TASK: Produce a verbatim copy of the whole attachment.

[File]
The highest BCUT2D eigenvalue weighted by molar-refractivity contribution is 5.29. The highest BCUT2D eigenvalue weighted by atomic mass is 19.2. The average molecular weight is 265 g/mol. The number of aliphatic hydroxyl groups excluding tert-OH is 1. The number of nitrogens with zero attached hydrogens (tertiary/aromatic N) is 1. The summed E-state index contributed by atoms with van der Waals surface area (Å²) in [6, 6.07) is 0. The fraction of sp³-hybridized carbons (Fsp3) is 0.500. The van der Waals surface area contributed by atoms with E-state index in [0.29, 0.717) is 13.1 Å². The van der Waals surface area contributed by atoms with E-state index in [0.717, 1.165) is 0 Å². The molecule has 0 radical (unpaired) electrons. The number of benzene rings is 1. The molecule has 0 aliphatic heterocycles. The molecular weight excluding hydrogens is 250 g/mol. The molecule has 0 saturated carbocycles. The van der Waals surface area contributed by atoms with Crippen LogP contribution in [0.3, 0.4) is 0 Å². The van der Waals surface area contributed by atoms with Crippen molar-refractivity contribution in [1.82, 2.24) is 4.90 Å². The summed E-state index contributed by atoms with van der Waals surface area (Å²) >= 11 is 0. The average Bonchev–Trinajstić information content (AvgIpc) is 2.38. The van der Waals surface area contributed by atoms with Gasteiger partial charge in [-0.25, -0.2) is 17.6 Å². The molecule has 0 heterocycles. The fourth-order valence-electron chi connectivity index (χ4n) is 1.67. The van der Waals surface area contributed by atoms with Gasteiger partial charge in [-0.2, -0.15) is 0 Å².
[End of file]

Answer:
The highest BCUT2D eigenvalue weighted by molar-refractivity contribution is 5.29. The highest BCUT2D eigenvalue weighted by atomic mass is 19.2. The average molecular weight is 265 g/mol. The number of aliphatic hydroxyl groups excluding tert-OH is 1. The number of nitrogens with zero attached hydrogens (tertiary/aromatic N) is 1. The summed E-state index contributed by atoms with van der Waals surface area (Å²) in [6, 6.07) is 0. The fraction of sp³-hybridized carbons (Fsp3) is 0.500. The van der Waals surface area contributed by atoms with E-state index in [0.29, 0.717) is 13.1 Å². The van der Waals surface area contributed by atoms with E-state index in [0.717, 1.165) is 0 Å². The molecule has 0 radical (unpaired) electrons. The number of benzene rings is 1. The molecule has 0 aliphatic heterocycles. The molecular weight excluding hydrogens is 250 g/mol. The molecule has 0 saturated carbocycles. The van der Waals surface area contributed by atoms with Crippen LogP contribution in [0.3, 0.4) is 0 Å². The van der Waals surface area contributed by atoms with Crippen molar-refractivity contribution in [1.82, 2.24) is 4.90 Å². The summed E-state index contributed by atoms with van der Waals surface area (Å²) >= 11 is 0. The average Bonchev–Trinajstić information content (AvgIpc) is 2.38. The van der Waals surface area contributed by atoms with Gasteiger partial charge in [-0.25, -0.2) is 17.6 Å². The molecule has 0 heterocycles. The fourth-order valence-electron chi connectivity index (χ4n) is 1.67. The van der Waals surface area contributed by atoms with Gasteiger partial charge in [-0.2, -0.15) is 0 Å².